A budget that is made without taking into account the unequal social structures in which we operate, may not benefit women and girls equally.

A budget that is made without taking into account the unequal social structures in which we operate, may not benefit women and girls equally. For instance, bringing and retaining girls in schools may require additional investments such as providing cycles for safe commuting, or functional toilets and sanitary napkins for menstruating girls- as is now being done in several states.

The scope of GRB is also wider: GRB recognises that no sector is ‘gender neutral’; gender concerns in government interventions need to be addressed not just in ‘women related’ sectors but also in sectors that have conventionally been seen to be gender neutral, for instance infrastructure.

Likewise, taxation policies too have gender dimensions. The question of who is taxed, and what kinds of taxes contribute how much to the government’s resource base are important questions from a gender perspective. Taxation policies that impose a lower tax burden on low income earners compared to those with higher incomes are likely to achieve more gender equitable outcomes given that women tend to be concentrated on the lower end of the income spectrum, and vice versa.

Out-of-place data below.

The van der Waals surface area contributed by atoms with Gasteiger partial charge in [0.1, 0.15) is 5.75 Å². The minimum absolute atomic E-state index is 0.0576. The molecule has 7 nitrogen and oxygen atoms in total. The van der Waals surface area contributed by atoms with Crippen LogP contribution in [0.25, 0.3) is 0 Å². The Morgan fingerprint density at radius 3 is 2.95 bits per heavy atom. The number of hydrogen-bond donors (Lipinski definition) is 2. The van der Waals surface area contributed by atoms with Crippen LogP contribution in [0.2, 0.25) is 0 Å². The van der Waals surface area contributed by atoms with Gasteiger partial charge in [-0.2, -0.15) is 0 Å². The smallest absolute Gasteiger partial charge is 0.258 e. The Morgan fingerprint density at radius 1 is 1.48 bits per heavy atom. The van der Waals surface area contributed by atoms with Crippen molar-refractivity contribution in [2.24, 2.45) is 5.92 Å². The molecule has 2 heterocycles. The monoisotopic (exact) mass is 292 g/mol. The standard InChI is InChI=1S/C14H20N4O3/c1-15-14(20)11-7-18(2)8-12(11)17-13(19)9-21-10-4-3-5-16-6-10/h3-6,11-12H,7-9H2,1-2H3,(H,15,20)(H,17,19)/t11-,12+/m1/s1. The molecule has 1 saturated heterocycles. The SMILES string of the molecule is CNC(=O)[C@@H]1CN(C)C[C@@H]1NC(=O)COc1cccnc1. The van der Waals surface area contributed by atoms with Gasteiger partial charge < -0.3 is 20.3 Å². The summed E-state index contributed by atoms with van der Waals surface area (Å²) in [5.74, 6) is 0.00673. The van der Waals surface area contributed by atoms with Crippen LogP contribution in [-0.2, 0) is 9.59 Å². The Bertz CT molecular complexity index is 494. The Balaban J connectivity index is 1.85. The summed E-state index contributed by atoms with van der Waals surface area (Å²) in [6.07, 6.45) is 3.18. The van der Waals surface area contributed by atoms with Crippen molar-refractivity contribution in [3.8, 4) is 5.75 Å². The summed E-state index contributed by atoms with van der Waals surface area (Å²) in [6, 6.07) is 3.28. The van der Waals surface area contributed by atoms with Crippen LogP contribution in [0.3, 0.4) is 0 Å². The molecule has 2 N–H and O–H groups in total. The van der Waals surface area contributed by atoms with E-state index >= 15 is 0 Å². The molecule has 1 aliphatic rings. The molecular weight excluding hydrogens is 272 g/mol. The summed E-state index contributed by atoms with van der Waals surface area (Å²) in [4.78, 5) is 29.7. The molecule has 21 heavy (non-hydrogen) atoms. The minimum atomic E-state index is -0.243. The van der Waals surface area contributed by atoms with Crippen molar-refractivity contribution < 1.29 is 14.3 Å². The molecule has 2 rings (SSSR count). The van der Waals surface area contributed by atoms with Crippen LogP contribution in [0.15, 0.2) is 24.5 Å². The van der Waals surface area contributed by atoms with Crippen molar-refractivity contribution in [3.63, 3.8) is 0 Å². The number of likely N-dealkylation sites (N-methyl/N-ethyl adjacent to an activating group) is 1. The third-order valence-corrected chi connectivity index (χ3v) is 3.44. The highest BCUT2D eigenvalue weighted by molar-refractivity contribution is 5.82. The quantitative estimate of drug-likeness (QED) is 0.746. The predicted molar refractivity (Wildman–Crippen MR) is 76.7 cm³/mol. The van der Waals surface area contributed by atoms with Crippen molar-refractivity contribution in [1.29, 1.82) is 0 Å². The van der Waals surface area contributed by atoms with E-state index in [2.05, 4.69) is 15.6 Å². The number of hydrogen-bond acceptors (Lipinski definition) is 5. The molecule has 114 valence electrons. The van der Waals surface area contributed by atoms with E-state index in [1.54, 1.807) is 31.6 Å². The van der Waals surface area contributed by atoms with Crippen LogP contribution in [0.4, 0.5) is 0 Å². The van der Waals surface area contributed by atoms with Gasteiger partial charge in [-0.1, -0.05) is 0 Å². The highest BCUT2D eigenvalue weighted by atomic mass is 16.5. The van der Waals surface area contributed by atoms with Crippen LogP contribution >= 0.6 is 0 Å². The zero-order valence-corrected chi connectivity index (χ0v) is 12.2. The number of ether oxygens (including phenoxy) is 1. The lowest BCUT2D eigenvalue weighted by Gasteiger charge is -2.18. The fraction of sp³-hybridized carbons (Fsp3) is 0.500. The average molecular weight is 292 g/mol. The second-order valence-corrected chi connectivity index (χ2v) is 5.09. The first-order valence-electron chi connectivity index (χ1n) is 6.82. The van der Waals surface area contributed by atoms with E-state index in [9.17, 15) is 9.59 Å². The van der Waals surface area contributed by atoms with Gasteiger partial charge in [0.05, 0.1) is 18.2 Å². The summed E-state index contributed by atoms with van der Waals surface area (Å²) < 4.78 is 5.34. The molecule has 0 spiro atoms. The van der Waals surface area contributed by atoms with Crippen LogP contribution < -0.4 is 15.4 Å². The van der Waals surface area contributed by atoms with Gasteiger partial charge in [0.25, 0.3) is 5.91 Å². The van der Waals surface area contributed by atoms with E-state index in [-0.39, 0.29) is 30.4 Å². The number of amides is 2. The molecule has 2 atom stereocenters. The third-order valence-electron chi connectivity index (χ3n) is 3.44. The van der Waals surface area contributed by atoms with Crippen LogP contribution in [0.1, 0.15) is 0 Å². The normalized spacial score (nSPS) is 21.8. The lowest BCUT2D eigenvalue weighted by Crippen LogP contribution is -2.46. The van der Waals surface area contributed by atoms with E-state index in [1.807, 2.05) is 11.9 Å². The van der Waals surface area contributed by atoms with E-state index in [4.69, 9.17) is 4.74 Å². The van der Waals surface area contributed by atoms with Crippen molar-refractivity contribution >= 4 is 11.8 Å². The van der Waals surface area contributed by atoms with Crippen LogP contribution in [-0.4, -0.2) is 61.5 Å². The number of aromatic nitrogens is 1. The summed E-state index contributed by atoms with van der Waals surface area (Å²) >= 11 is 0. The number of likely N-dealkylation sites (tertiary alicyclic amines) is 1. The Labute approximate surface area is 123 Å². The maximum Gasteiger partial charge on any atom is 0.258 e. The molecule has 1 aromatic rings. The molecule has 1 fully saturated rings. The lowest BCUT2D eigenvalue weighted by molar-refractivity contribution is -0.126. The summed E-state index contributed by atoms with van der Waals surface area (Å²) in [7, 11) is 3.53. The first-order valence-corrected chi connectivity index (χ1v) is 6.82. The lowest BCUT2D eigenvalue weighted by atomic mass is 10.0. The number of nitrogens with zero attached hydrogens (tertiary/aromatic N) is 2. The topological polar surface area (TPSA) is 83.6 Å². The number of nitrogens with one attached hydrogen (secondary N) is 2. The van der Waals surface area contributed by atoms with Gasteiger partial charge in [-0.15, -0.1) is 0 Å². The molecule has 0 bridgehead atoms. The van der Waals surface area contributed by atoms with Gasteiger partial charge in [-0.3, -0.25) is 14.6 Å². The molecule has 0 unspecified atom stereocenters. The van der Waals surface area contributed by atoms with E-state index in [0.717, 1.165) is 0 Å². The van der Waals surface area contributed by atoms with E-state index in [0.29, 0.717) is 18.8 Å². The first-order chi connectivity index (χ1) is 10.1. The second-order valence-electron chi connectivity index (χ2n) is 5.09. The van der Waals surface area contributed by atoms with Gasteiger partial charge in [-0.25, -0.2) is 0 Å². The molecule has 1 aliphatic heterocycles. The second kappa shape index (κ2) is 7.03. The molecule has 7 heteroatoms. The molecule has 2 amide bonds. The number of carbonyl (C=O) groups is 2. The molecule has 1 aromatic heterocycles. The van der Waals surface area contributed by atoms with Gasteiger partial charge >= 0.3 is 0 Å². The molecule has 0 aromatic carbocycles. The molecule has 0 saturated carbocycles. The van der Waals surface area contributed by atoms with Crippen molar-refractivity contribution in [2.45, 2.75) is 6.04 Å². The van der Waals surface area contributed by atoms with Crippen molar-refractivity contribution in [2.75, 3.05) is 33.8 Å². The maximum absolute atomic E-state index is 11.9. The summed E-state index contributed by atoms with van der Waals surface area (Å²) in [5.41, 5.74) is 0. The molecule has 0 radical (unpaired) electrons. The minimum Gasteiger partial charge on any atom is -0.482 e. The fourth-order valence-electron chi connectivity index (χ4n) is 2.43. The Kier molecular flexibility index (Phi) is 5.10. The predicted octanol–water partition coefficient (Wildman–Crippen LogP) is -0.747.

How well have we fared with respect to GRB in the last decade or so?

Laying out the roadmap

The initial years following the adoption of GRB saw sustained efforts led by Ministry of Finance and Ministry of Women and Child Development in the Union Government, along with other important stakeholders to develop a road map for its institutionalisation.

Gender Budget Cells—the institutional mechanism to coordinate departmental efforts on GRB—were set up in 57 departments. The capacity of implementing officials was developed so that they understood the strategy.

Each year since 2005-06, a Gender Budget Statement (GBS) which captures how much funding has been allocated to schemes benefitting women, is also presented as part of the Union Budget. Even though the reporting by departments in the GBS tends to be based on assumptions, and hence fairly superficial in many cases, the GBS is nonetheless important as it is the only source of information on government efforts at ensuring budgetary commitments towards women. Following in the footsteps of the Union Government, many states have also taken similar measures to institutionalise GRB.

Setting up schemes

These efforts have undoubtedly led to an increased recognition of gender concerns across sectors and there have been a variety of schemes set up to address these. This is reflected in the interventions of several departments including ‘gender neutral’ ones such as:

  • Financial Services which established a Women Self Help Group Development (funding 150 most backward districts)
  • Science and Technology which set up the DISHA scheme to retain women in science and enhance the representation of women in Science, Technology, Engineering and Mathematics, among others
  • Agriculture and Cooperation which developed gender-friendly equipment for women, incorporating a gender perspective in agriculture.

New schemes for women, such as the Maternity Benefit Programme, One Stop Centres, and Women’s Helpline have also been introduced. Departments have also started reporting on their outcomes with respect to women (in Outcome Budgets) while progress towards initiating gender audits has been made.